The heavy glass door swinging open,
and the ding-linging bell overhead;
I can’t remember the name that was
out on the sign; it was always just
Granddaddy Beck’s Sporting Goods Store.
The smell of the polished wood floor,
paint on brand-new outboard motors,
the box under that roll-top desk
with wood shavings and tobacco spit,
a faint aroma of sweetness hovering
around the rack of empty bottles
by the old lever-cranked Coke machine,
and of course, the earthy odors from
the nightcrawler case in the very back,
all mixed with many more into a scent
that always said “Granddaddy’s store” to me.
On the shelves lining the walls
and in the glassed display cases
were so many things, of so many kinds,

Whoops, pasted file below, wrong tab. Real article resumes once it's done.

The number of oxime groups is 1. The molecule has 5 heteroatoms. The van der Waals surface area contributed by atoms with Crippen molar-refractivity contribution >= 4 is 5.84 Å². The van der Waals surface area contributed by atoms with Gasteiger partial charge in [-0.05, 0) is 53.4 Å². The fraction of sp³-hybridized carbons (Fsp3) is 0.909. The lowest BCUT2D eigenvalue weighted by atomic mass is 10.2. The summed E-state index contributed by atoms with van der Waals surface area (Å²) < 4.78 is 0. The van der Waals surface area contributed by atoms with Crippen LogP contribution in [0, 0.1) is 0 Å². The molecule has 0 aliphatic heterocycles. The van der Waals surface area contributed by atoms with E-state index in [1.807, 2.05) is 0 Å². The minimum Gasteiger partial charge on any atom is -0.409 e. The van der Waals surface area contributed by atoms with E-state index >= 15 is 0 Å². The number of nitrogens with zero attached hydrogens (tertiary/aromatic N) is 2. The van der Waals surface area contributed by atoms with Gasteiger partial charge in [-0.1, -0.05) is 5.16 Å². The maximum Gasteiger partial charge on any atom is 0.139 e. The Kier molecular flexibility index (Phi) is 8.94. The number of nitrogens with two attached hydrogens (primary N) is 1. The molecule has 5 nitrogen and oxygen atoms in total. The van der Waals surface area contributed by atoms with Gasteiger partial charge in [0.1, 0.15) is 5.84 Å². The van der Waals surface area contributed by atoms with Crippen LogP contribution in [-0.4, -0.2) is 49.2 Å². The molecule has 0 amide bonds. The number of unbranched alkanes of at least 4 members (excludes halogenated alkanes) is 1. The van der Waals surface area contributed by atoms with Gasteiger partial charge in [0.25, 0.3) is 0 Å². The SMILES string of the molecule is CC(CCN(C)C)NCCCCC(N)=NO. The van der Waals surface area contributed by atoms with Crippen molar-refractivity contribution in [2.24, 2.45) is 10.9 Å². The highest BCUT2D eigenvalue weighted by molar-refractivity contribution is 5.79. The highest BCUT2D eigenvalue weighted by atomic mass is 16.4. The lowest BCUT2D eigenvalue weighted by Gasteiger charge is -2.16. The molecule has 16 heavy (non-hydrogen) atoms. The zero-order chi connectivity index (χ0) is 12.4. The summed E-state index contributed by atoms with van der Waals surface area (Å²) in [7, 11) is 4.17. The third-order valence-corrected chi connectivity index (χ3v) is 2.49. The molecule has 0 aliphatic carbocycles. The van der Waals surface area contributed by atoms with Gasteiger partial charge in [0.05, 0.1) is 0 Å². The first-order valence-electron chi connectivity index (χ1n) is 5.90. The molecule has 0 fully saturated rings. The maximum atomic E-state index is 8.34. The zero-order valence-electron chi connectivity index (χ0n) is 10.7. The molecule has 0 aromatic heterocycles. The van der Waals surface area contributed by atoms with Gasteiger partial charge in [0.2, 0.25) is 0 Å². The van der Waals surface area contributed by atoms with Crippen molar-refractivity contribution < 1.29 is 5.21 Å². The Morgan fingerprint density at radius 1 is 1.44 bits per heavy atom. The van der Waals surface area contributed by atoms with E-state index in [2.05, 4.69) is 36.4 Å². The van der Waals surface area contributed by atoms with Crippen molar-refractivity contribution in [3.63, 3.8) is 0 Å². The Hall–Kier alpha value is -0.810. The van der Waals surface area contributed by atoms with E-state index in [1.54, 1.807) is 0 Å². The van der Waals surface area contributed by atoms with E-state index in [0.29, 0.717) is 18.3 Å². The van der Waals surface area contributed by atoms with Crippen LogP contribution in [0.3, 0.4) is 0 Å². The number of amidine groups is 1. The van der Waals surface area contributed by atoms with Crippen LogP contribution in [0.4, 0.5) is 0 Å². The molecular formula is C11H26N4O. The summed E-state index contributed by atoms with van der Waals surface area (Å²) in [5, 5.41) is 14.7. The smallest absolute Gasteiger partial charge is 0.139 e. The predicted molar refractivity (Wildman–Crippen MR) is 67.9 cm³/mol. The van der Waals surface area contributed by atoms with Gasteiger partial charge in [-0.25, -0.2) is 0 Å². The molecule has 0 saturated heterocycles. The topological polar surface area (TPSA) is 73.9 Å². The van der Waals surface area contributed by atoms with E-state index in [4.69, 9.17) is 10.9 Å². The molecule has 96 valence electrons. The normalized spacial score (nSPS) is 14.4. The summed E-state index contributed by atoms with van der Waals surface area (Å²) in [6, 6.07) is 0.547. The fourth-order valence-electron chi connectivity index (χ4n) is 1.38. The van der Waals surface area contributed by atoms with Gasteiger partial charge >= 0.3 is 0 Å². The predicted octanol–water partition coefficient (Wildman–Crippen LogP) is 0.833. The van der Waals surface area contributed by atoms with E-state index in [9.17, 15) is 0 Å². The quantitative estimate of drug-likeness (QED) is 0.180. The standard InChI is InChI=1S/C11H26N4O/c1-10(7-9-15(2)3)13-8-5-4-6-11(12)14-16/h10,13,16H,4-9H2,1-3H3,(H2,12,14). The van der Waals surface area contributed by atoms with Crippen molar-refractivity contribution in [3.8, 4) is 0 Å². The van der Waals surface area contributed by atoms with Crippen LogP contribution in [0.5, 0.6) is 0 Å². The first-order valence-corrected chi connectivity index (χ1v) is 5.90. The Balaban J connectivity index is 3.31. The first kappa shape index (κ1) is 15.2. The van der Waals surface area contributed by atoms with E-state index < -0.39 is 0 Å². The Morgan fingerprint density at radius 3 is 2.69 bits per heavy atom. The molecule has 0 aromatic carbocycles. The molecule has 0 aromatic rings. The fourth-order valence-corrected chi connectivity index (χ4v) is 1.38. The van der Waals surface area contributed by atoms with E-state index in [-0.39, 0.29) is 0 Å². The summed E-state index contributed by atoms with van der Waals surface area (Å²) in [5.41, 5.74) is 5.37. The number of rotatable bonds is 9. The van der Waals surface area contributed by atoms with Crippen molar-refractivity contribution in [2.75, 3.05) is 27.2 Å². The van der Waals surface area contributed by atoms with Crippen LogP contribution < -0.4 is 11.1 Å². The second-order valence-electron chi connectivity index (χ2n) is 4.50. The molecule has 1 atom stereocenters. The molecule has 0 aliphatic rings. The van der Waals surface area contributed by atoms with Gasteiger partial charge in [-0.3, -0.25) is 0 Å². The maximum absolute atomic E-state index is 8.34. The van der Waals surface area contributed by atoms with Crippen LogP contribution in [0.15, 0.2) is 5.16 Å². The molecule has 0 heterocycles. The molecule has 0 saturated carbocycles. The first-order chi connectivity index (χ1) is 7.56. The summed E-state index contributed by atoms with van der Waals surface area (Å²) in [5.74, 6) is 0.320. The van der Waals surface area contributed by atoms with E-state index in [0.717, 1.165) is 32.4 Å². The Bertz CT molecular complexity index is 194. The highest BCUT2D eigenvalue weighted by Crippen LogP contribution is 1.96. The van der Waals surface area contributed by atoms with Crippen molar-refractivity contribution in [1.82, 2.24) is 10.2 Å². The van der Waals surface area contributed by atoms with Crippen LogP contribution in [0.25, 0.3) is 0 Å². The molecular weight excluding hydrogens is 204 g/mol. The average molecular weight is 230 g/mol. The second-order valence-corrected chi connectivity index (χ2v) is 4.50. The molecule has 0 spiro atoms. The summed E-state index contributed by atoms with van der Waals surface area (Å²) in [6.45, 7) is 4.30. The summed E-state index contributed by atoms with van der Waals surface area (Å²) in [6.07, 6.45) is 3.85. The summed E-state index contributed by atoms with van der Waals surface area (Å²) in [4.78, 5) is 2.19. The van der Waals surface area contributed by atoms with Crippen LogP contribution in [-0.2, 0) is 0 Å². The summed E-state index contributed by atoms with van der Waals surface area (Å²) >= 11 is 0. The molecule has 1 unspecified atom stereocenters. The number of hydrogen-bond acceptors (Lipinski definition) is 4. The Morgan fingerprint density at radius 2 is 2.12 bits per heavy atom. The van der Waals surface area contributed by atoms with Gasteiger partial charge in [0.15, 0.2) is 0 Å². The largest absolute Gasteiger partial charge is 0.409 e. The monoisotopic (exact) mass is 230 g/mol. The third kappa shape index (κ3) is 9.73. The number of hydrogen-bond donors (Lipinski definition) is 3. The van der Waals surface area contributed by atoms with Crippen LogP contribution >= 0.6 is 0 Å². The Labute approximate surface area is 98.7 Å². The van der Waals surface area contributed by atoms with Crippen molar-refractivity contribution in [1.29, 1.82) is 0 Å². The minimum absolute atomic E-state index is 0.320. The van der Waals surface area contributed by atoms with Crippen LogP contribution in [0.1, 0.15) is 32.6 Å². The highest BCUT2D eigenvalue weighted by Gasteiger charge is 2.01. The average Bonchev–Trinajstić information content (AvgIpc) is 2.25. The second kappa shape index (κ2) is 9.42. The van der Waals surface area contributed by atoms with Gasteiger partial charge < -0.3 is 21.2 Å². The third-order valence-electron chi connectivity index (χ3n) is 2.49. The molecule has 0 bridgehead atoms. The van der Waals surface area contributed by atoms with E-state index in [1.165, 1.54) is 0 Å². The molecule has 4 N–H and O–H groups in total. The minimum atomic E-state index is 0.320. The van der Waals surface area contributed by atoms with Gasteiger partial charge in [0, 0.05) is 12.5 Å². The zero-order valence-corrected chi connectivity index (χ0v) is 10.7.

that never seemed to change very much.
I don’t know when I finally realized,
when Granddaddy sold some of them,
he replaced them from the back storeroom.
I remember the day he outfitted me –
just like one of his best customers –
with a brand-new rod-and-reel
straight out of his window display,
a new tackle box right off the shelf,
and an array of hooks and bobbers
and sinkers and lures – including the one,
long, arched, and shiny-silver,
that Mom didn’t like because of its name…
I think he gave me that one on purpose.